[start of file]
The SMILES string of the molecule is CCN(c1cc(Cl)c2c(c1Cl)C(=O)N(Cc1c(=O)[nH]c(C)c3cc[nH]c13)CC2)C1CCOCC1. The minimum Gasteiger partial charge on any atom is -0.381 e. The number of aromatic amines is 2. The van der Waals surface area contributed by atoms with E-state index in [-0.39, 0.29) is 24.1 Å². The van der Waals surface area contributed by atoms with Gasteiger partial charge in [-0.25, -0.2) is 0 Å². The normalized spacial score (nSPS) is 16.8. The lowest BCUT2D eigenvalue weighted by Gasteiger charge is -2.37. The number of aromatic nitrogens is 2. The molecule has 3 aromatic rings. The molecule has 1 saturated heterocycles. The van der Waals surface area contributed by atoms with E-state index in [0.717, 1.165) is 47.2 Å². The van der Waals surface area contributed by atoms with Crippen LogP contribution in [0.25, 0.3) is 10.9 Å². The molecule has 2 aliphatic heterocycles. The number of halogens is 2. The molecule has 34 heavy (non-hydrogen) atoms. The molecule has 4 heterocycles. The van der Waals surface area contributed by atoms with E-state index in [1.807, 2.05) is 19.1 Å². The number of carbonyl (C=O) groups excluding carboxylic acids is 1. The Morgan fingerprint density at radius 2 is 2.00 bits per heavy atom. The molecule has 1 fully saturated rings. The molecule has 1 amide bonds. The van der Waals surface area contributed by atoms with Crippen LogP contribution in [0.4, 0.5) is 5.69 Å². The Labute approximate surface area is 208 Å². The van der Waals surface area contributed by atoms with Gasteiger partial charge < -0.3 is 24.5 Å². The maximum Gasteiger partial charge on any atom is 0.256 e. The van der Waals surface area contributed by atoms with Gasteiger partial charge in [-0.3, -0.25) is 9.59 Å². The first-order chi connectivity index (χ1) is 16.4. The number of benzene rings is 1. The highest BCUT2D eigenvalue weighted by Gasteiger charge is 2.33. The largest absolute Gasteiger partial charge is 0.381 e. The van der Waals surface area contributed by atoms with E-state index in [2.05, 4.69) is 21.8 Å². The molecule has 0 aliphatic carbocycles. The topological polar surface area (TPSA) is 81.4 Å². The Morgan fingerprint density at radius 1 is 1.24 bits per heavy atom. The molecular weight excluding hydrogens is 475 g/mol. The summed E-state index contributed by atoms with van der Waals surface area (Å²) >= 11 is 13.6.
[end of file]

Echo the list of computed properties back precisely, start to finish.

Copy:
The SMILES string of the molecule is CCN(c1cc(Cl)c2c(c1Cl)C(=O)N(Cc1c(=O)[nH]c(C)c3cc[nH]c13)CC2)C1CCOCC1. The minimum Gasteiger partial charge on any atom is -0.381 e. The number of aromatic amines is 2. The van der Waals surface area contributed by atoms with E-state index in [-0.39, 0.29) is 24.1 Å². The van der Waals surface area contributed by atoms with Gasteiger partial charge in [-0.25, -0.2) is 0 Å². The normalized spacial score (nSPS) is 16.8. The lowest BCUT2D eigenvalue weighted by Gasteiger charge is -2.37. The number of aromatic nitrogens is 2. The molecule has 3 aromatic rings. The molecule has 1 saturated heterocycles. The van der Waals surface area contributed by atoms with E-state index in [0.717, 1.165) is 47.2 Å². The van der Waals surface area contributed by atoms with Crippen LogP contribution in [0.25, 0.3) is 10.9 Å². The molecule has 2 aliphatic heterocycles. The number of halogens is 2. The molecule has 34 heavy (non-hydrogen) atoms. The molecule has 4 heterocycles. The van der Waals surface area contributed by atoms with E-state index in [1.807, 2.05) is 19.1 Å². The number of carbonyl (C=O) groups excluding carboxylic acids is 1. The Morgan fingerprint density at radius 2 is 2.00 bits per heavy atom. The molecule has 1 fully saturated rings. The molecule has 1 amide bonds. The van der Waals surface area contributed by atoms with Crippen LogP contribution in [0.4, 0.5) is 5.69 Å². The Labute approximate surface area is 208 Å². The van der Waals surface area contributed by atoms with Gasteiger partial charge < -0.3 is 24.5 Å². The maximum Gasteiger partial charge on any atom is 0.256 e. The van der Waals surface area contributed by atoms with Gasteiger partial charge in [-0.3, -0.25) is 9.59 Å². The first-order chi connectivity index (χ1) is 16.4. The number of benzene rings is 1. The highest BCUT2D eigenvalue weighted by Gasteiger charge is 2.33. The largest absolute Gasteiger partial charge is 0.381 e. The van der Waals surface area contributed by atoms with E-state index in [2.05, 4.69) is 21.8 Å². The molecule has 0 aliphatic carbocycles. The topological polar surface area (TPSA) is 81.4 Å². The Morgan fingerprint density at radius 1 is 1.24 bits per heavy atom. The molecular weight excluding hydrogens is 475 g/mol. The summed E-state index contributed by atoms with van der Waals surface area (Å²) >= 11 is 13.6.